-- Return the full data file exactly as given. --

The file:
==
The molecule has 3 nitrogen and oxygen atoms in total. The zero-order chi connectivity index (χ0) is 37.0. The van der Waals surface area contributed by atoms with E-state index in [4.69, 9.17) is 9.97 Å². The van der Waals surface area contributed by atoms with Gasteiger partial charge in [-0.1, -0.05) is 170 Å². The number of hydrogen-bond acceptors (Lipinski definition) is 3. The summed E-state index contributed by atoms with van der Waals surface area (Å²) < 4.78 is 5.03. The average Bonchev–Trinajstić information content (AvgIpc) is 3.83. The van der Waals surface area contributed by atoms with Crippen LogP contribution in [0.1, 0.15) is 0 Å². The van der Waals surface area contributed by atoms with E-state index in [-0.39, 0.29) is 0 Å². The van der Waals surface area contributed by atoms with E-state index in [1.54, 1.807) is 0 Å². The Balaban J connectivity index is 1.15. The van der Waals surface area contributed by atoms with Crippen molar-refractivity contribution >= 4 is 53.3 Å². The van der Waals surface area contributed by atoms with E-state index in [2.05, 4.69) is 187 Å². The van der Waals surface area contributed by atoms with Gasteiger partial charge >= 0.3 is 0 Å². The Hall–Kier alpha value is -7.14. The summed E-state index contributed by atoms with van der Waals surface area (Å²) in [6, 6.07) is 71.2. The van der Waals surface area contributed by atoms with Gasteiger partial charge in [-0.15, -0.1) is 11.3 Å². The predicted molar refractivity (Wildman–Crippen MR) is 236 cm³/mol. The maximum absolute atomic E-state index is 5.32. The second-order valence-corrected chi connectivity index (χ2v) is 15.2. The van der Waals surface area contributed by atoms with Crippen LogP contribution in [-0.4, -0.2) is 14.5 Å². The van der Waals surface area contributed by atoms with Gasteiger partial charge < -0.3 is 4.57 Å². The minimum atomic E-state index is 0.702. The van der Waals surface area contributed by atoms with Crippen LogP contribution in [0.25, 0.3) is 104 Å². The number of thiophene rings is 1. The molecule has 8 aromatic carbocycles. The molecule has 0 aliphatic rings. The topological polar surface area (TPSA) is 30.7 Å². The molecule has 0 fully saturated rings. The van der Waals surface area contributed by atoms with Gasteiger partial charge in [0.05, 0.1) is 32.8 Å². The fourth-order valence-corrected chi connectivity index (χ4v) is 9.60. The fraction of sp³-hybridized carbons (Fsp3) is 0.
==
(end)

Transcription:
The molecule has 3 nitrogen and oxygen atoms in total. The zero-order chi connectivity index (χ0) is 37.0. The van der Waals surface area contributed by atoms with E-state index in [4.69, 9.17) is 9.97 Å². The van der Waals surface area contributed by atoms with Gasteiger partial charge in [-0.1, -0.05) is 170 Å². The number of hydrogen-bond acceptors (Lipinski definition) is 3. The summed E-state index contributed by atoms with van der Waals surface area (Å²) < 4.78 is 5.03. The average Bonchev–Trinajstić information content (AvgIpc) is 3.83. The van der Waals surface area contributed by atoms with Crippen LogP contribution in [0.1, 0.15) is 0 Å². The van der Waals surface area contributed by atoms with E-state index in [-0.39, 0.29) is 0 Å². The van der Waals surface area contributed by atoms with E-state index in [1.54, 1.807) is 0 Å². The Balaban J connectivity index is 1.15. The van der Waals surface area contributed by atoms with Crippen molar-refractivity contribution >= 4 is 53.3 Å². The van der Waals surface area contributed by atoms with E-state index in [2.05, 4.69) is 187 Å². The van der Waals surface area contributed by atoms with Gasteiger partial charge >= 0.3 is 0 Å². The Hall–Kier alpha value is -7.14. The summed E-state index contributed by atoms with van der Waals surface area (Å²) in [6, 6.07) is 71.2. The van der Waals surface area contributed by atoms with Gasteiger partial charge in [-0.15, -0.1) is 11.3 Å². The predicted molar refractivity (Wildman–Crippen MR) is 236 cm³/mol. The maximum absolute atomic E-state index is 5.32. The second-order valence-corrected chi connectivity index (χ2v) is 15.2. The van der Waals surface area contributed by atoms with Crippen LogP contribution in [-0.4, -0.2) is 14.5 Å². The van der Waals surface area contributed by atoms with Gasteiger partial charge < -0.3 is 4.57 Å². The minimum atomic E-state index is 0.702. The van der Waals surface area contributed by atoms with Crippen LogP contribution in [0.25, 0.3) is 104 Å². The number of thiophene rings is 1. The molecule has 8 aromatic carbocycles. The molecule has 0 aliphatic rings. The topological polar surface area (TPSA) is 30.7 Å². The molecule has 0 fully saturated rings. The van der Waals surface area contributed by atoms with Gasteiger partial charge in [0.05, 0.1) is 32.8 Å². The fourth-order valence-corrected chi connectivity index (χ4v) is 9.60. The fraction of sp³-hybridized carbons (Fsp3) is 0.